Monday, August 18, 2008

Chris Gruler rights his ship

Just think, you're a No. 1 draft choice fresh out of high school with a $2.5 million signing bonus burning a hole in your pocket.

Barely four years, and three shoulder surgeries later, you're walking through Home Depot when your cell phone rings.

The caller says, "You're finished".

Chris Gruler's story is a true baseball tragedy. But, he no longer sees it that way.

By Jeff Wallner/Special to

CINCINNATI -- Chris Gruler was strolling through Home Depot one February afternoon in 2006 when his cell phone rang. The news wasn't good.

Gruler, a promising right-handed pitching prospect, had been drafted No. 1 (third overall) by the Reds in the 2002 First-Year Player Draft. But after multiple shoulder surgeries and ill-fated comeback attempts, the Reds released him.

"It wasn't something I had planned for," Gruler said. "At first it was devastating. I felt like I let my family and friends down. I can't imagine how many hours my parents put into Little League and showcases."

At Liberty High School in Brentwood, Calif., Gruler wowed scouts with a 96-mph fastball and devastating overhand curve. As a senior, he went 4-3 with a 1.49 ERA in 11 games, including seven starts, striking out 135 batters in 66 innings.

The Reds rewarded Gruler with a $2.5 million signing bonus, amid much fanfare. Hall of Fame catcher Johnny Bench, working as a consultant to the Reds, compared Gruler to Hall of Fame hurler Tom Seaver, saying

Gruler had "a better changeup and breaking ball" than the storied Reds pitcher.

Barely four years later, Gruler was out of work.

"I had a hard time sleeping," he said. "Things were not good in my life."

Gruler, who never advanced past Class A, went 3-5 with a 5.08 ERA in 27 Minor League appearances. He struck out 71 and walked 57 in 92 2/3 innings between 2002 and 2006, sandwiched around three shoulder reconstruction surgeries.

Gruler used acupuncture and both weight-bearing and non-weight-bearing exercises to regain strength in his shoulder, but to no avail.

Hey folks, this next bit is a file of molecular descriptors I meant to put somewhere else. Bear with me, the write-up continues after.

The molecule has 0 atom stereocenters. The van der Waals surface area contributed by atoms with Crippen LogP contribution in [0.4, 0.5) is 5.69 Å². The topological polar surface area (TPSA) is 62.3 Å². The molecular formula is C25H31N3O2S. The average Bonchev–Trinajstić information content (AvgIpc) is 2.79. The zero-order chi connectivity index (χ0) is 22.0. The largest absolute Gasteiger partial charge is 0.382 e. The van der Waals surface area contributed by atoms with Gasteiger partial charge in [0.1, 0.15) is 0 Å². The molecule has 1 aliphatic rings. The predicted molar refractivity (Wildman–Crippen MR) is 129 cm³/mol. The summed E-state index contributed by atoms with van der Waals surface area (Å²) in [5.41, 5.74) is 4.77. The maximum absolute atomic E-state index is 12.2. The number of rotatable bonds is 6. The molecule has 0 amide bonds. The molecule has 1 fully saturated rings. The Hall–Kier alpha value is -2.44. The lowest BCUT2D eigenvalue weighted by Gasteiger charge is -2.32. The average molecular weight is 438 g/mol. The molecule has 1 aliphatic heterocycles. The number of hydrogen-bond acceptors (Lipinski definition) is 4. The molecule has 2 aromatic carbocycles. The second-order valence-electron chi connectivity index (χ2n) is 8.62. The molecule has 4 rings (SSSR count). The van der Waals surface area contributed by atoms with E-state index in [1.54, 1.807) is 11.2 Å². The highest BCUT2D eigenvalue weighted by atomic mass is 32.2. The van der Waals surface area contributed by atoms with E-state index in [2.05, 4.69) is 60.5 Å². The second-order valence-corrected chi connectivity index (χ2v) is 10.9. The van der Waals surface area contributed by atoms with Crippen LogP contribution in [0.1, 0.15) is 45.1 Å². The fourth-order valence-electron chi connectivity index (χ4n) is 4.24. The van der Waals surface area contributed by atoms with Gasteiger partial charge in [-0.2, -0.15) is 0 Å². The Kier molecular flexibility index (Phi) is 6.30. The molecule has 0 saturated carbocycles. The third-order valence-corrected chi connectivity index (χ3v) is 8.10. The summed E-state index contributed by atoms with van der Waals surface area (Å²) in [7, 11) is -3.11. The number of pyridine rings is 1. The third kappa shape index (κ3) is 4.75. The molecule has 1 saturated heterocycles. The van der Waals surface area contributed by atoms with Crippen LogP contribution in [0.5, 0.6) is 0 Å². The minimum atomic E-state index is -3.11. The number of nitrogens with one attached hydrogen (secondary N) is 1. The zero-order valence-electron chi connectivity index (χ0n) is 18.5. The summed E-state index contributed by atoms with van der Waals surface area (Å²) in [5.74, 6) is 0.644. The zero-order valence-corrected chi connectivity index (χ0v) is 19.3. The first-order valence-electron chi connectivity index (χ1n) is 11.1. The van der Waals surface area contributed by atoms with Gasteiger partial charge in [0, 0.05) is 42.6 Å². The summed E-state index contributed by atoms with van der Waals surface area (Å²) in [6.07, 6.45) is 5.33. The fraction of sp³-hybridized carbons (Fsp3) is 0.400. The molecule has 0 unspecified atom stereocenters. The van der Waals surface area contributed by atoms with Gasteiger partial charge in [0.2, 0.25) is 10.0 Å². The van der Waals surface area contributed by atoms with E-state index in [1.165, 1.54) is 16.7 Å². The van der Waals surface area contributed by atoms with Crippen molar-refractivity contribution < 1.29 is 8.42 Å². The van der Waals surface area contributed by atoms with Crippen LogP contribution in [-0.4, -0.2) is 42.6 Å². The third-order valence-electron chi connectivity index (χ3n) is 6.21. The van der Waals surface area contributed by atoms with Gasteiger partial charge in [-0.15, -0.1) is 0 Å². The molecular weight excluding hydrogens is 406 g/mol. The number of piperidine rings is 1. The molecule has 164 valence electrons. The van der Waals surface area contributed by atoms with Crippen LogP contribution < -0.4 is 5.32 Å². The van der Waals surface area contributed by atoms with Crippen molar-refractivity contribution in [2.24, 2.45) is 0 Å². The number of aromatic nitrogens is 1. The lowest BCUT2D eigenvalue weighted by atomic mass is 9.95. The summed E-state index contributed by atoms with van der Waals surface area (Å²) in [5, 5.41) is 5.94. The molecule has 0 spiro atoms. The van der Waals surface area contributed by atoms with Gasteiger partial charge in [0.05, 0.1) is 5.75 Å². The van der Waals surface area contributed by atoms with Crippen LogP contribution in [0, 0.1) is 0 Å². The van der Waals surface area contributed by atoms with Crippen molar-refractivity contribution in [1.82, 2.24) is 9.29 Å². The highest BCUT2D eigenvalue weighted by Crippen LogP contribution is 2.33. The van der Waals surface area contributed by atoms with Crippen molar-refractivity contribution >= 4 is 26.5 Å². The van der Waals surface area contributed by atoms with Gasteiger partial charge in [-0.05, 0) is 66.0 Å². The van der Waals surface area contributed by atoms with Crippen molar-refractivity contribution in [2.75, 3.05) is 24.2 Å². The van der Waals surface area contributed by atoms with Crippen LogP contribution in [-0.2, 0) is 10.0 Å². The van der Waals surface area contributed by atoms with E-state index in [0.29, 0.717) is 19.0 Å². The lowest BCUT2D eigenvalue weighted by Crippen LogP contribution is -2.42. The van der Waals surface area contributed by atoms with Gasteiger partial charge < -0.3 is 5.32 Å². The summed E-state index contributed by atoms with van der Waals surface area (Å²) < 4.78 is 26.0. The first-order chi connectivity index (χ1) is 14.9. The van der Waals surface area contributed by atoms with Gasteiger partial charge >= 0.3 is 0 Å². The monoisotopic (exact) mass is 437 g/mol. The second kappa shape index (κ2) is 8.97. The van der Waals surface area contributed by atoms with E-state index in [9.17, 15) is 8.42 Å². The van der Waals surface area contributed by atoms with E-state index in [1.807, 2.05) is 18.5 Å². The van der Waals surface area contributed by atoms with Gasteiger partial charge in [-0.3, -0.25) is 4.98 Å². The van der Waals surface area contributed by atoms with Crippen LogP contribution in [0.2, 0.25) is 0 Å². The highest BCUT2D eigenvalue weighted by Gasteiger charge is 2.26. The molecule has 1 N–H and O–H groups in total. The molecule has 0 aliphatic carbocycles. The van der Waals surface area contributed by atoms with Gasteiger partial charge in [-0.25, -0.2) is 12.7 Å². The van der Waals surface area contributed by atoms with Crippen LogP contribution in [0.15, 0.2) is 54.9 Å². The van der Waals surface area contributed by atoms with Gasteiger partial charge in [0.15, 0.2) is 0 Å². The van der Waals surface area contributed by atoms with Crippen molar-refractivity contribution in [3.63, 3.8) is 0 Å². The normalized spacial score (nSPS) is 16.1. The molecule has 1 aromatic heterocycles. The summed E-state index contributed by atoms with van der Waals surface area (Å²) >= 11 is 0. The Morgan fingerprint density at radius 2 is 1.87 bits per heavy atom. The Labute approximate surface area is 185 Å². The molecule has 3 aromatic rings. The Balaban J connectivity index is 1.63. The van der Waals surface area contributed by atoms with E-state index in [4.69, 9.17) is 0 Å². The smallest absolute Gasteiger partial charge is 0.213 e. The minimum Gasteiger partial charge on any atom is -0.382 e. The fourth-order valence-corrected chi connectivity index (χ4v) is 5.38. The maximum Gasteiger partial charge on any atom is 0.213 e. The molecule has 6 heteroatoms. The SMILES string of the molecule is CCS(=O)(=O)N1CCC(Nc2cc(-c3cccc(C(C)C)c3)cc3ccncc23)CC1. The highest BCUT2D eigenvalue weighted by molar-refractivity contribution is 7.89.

Following his release from the Reds, Gruler threw for a couple of teams in Tempe, Ariz., but his shoulder couldn't withstand the strain.

"I tried everything in the book," he said. "You tend to believe what you read about guys being overworked when they're young. But, you know, I wanted to pitch. I wanted to show my stuff. There's no right or wrong. I won't play the blame game. That's not me."

Gruler, who currently resides in Scottsdale, Ariz., channeled his disappointment into a new business venture.

He has teamed up with pal Erik Averill, a former big league pitcher, to form Protégé Branding, which helps professional athletes develop and strengthen their personal brand. Protégé lists ex-Major Leaguer Roberto Alomar among its clients.

Gruler had some advice for this year's No. 1 Draft choice Yonder Alonso, whom the Reds signed late Friday.

"You have to understand baseball is a business," Gruler said. "Appreciate the opportunity that's been given to you. I had to learn the hard way."

Gruler's in the process of writing a tell-all book about his experiences in the game, but says he harbors little bitterness resulting from his release.

"It would be easy for me to say the Reds could have done more," he said. "That would be selfish. A shoulder is such a complex surgery. They did as much as they could."


Mike Shaw said...

my name is Mike Shaw and I was Chris' catcher and best friend growing up, playing on many little league and all star teams together. One thing I could say about my memories of Chris was his love for the game at it's purist form and him wanting to be the best at it. I'm sure he will take that same attitude into whatever he does.